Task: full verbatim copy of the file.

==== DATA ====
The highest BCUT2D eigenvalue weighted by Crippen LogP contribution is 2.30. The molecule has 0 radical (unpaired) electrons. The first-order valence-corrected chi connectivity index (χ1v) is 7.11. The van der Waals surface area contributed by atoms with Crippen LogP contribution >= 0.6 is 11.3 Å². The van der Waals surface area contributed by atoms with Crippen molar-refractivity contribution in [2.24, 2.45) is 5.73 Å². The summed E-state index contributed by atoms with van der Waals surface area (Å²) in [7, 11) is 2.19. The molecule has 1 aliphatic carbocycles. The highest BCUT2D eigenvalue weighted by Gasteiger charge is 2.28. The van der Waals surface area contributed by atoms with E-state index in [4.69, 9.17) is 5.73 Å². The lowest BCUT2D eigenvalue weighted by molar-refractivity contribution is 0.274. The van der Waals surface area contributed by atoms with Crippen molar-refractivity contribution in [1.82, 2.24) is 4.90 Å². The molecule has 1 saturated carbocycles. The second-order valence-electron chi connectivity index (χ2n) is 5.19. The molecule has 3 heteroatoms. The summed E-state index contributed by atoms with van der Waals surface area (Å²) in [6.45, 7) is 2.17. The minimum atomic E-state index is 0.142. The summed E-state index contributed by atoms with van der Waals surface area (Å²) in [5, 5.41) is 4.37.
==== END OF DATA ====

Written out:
The highest BCUT2D eigenvalue weighted by Crippen LogP contribution is 2.30. The molecule has 0 radical (unpaired) electrons. The first-order valence-corrected chi connectivity index (χ1v) is 7.11. The van der Waals surface area contributed by atoms with Crippen LogP contribution >= 0.6 is 11.3 Å². The van der Waals surface area contributed by atoms with Crippen molar-refractivity contribution in [2.24, 2.45) is 5.73 Å². The summed E-state index contributed by atoms with van der Waals surface area (Å²) in [7, 11) is 2.19. The molecule has 1 aliphatic carbocycles. The highest BCUT2D eigenvalue weighted by Gasteiger charge is 2.28. The van der Waals surface area contributed by atoms with E-state index in [4.69, 9.17) is 5.73 Å². The lowest BCUT2D eigenvalue weighted by molar-refractivity contribution is 0.274. The van der Waals surface area contributed by atoms with Crippen molar-refractivity contribution in [1.82, 2.24) is 4.90 Å². The molecule has 1 saturated carbocycles. The second-order valence-electron chi connectivity index (χ2n) is 5.19. The molecule has 3 heteroatoms. The summed E-state index contributed by atoms with van der Waals surface area (Å²) in [6.45, 7) is 2.17. The minimum atomic E-state index is 0.142. The summed E-state index contributed by atoms with van der Waals surface area (Å²) in [5, 5.41) is 4.37.